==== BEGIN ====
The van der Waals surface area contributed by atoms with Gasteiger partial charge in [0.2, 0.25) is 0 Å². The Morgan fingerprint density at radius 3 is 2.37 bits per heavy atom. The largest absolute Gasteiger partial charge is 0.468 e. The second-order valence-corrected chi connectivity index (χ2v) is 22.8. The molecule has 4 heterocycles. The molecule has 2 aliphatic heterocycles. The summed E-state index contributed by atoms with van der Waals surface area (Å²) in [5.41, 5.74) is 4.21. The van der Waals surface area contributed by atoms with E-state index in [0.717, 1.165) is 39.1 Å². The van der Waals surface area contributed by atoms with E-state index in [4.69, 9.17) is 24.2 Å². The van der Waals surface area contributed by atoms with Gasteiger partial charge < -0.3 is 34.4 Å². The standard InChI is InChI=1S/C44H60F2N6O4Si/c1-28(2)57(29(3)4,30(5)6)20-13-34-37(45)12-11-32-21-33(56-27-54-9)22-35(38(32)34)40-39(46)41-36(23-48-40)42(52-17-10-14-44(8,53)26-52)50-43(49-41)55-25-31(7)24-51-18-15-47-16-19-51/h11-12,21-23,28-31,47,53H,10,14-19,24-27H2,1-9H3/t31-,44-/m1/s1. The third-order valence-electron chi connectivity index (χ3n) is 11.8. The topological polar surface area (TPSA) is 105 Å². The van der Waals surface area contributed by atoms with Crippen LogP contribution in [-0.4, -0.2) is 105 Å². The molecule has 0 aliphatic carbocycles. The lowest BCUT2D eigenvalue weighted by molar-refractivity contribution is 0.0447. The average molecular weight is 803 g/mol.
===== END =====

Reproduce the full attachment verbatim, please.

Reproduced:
The van der Waals surface area contributed by atoms with Gasteiger partial charge in [0.2, 0.25) is 0 Å². The Morgan fingerprint density at radius 3 is 2.37 bits per heavy atom. The largest absolute Gasteiger partial charge is 0.468 e. The second-order valence-corrected chi connectivity index (χ2v) is 22.8. The molecule has 4 heterocycles. The molecule has 2 aliphatic heterocycles. The summed E-state index contributed by atoms with van der Waals surface area (Å²) in [5.41, 5.74) is 4.21. The van der Waals surface area contributed by atoms with E-state index in [0.717, 1.165) is 39.1 Å². The van der Waals surface area contributed by atoms with E-state index in [4.69, 9.17) is 24.2 Å². The van der Waals surface area contributed by atoms with Gasteiger partial charge < -0.3 is 34.4 Å². The standard InChI is InChI=1S/C44H60F2N6O4Si/c1-28(2)57(29(3)4,30(5)6)20-13-34-37(45)12-11-32-21-33(56-27-54-9)22-35(38(32)34)40-39(46)41-36(23-48-40)42(52-17-10-14-44(8,53)26-52)50-43(49-41)55-25-31(7)24-51-18-15-47-16-19-51/h11-12,21-23,28-31,47,53H,10,14-19,24-27H2,1-9H3/t31-,44-/m1/s1. The third-order valence-electron chi connectivity index (χ3n) is 11.8. The topological polar surface area (TPSA) is 105 Å². The van der Waals surface area contributed by atoms with Crippen LogP contribution in [-0.4, -0.2) is 105 Å². The molecule has 0 aliphatic carbocycles. The lowest BCUT2D eigenvalue weighted by molar-refractivity contribution is 0.0447. The average molecular weight is 803 g/mol.